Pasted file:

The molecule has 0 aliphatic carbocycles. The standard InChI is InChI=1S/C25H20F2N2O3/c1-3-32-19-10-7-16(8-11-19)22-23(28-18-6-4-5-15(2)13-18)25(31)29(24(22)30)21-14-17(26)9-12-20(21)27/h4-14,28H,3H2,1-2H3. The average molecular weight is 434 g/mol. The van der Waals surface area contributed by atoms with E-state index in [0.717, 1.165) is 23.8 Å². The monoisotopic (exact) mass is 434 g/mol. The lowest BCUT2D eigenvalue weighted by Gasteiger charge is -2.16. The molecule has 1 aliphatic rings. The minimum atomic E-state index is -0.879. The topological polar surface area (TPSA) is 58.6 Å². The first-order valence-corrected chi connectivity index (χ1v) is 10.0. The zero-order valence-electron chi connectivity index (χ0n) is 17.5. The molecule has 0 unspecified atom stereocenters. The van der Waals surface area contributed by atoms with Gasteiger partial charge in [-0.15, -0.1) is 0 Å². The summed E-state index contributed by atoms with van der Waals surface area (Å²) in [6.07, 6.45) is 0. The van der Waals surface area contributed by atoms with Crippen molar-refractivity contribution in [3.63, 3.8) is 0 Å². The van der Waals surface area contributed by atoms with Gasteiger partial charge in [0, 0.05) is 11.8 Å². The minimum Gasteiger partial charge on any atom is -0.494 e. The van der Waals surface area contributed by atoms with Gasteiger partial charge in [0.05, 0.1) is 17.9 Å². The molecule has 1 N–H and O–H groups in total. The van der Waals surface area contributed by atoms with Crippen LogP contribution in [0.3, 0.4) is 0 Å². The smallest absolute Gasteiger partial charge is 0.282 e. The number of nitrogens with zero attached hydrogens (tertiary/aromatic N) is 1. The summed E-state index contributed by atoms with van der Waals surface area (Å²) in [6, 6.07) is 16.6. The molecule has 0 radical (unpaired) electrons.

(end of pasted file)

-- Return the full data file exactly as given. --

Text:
The molecule has 0 aliphatic carbocycles. The standard InChI is InChI=1S/C25H20F2N2O3/c1-3-32-19-10-7-16(8-11-19)22-23(28-18-6-4-5-15(2)13-18)25(31)29(24(22)30)21-14-17(26)9-12-20(21)27/h4-14,28H,3H2,1-2H3. The average molecular weight is 434 g/mol. The van der Waals surface area contributed by atoms with E-state index in [0.717, 1.165) is 23.8 Å². The monoisotopic (exact) mass is 434 g/mol. The lowest BCUT2D eigenvalue weighted by Gasteiger charge is -2.16. The molecule has 1 aliphatic rings. The minimum atomic E-state index is -0.879. The topological polar surface area (TPSA) is 58.6 Å². The first-order valence-corrected chi connectivity index (χ1v) is 10.0. The zero-order valence-electron chi connectivity index (χ0n) is 17.5. The molecule has 0 unspecified atom stereocenters. The van der Waals surface area contributed by atoms with Gasteiger partial charge in [-0.15, -0.1) is 0 Å². The summed E-state index contributed by atoms with van der Waals surface area (Å²) in [6.07, 6.45) is 0. The van der Waals surface area contributed by atoms with Crippen molar-refractivity contribution in [3.63, 3.8) is 0 Å². The van der Waals surface area contributed by atoms with Gasteiger partial charge in [0, 0.05) is 11.8 Å². The minimum Gasteiger partial charge on any atom is -0.494 e. The van der Waals surface area contributed by atoms with Gasteiger partial charge in [0.05, 0.1) is 17.9 Å². The molecule has 1 N–H and O–H groups in total. The van der Waals surface area contributed by atoms with Crippen LogP contribution in [0.3, 0.4) is 0 Å². The smallest absolute Gasteiger partial charge is 0.282 e. The number of nitrogens with zero attached hydrogens (tertiary/aromatic N) is 1. The summed E-state index contributed by atoms with van der Waals surface area (Å²) in [6, 6.07) is 16.6. The molecule has 0 radical (unpaired) electrons.